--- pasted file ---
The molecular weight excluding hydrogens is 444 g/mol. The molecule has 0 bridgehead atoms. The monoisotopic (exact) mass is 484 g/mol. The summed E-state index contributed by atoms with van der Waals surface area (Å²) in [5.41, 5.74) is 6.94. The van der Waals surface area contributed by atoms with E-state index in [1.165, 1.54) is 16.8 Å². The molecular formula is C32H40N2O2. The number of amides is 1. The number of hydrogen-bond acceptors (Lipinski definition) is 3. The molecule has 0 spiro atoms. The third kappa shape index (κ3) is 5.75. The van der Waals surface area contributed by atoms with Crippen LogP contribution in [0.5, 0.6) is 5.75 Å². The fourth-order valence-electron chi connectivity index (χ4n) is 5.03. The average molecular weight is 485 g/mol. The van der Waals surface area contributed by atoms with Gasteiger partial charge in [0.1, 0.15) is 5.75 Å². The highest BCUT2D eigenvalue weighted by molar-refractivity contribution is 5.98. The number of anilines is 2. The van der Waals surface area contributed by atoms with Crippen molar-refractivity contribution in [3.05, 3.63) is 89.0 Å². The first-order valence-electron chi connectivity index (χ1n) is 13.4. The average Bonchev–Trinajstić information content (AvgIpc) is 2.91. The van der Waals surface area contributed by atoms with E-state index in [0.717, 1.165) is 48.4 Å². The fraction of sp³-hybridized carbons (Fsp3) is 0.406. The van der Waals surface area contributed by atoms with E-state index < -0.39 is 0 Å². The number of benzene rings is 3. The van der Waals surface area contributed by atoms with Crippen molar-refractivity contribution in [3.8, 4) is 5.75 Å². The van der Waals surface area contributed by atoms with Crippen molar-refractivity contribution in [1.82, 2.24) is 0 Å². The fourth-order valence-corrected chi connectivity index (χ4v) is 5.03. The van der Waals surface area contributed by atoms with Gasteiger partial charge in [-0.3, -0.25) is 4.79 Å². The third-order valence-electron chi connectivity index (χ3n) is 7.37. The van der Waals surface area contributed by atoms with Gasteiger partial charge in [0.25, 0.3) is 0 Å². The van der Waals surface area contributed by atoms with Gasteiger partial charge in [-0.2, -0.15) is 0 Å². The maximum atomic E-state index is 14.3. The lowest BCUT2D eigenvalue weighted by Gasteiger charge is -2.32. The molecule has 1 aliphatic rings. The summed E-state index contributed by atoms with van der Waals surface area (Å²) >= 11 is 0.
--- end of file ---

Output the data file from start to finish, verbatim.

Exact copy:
The molecular weight excluding hydrogens is 444 g/mol. The molecule has 0 bridgehead atoms. The monoisotopic (exact) mass is 484 g/mol. The summed E-state index contributed by atoms with van der Waals surface area (Å²) in [5.41, 5.74) is 6.94. The van der Waals surface area contributed by atoms with E-state index in [1.165, 1.54) is 16.8 Å². The molecular formula is C32H40N2O2. The number of amides is 1. The number of hydrogen-bond acceptors (Lipinski definition) is 3. The molecule has 0 spiro atoms. The third kappa shape index (κ3) is 5.75. The van der Waals surface area contributed by atoms with Crippen LogP contribution in [0.5, 0.6) is 5.75 Å². The fourth-order valence-electron chi connectivity index (χ4n) is 5.03. The average molecular weight is 485 g/mol. The van der Waals surface area contributed by atoms with Gasteiger partial charge in [0.1, 0.15) is 5.75 Å². The highest BCUT2D eigenvalue weighted by molar-refractivity contribution is 5.98. The number of anilines is 2. The van der Waals surface area contributed by atoms with Crippen molar-refractivity contribution in [3.05, 3.63) is 89.0 Å². The first-order valence-electron chi connectivity index (χ1n) is 13.4. The average Bonchev–Trinajstić information content (AvgIpc) is 2.91. The van der Waals surface area contributed by atoms with E-state index in [0.717, 1.165) is 48.4 Å². The fraction of sp³-hybridized carbons (Fsp3) is 0.406. The van der Waals surface area contributed by atoms with E-state index < -0.39 is 0 Å². The number of benzene rings is 3. The van der Waals surface area contributed by atoms with Crippen molar-refractivity contribution in [3.8, 4) is 5.75 Å². The van der Waals surface area contributed by atoms with Crippen molar-refractivity contribution in [1.82, 2.24) is 0 Å². The fourth-order valence-corrected chi connectivity index (χ4v) is 5.03. The van der Waals surface area contributed by atoms with Gasteiger partial charge in [-0.3, -0.25) is 4.79 Å². The third-order valence-electron chi connectivity index (χ3n) is 7.37. The van der Waals surface area contributed by atoms with Gasteiger partial charge in [0.25, 0.3) is 0 Å². The van der Waals surface area contributed by atoms with Gasteiger partial charge in [-0.2, -0.15) is 0 Å². The maximum atomic E-state index is 14.3. The lowest BCUT2D eigenvalue weighted by Gasteiger charge is -2.32. The molecule has 1 aliphatic rings. The summed E-state index contributed by atoms with van der Waals surface area (Å²) >= 11 is 0.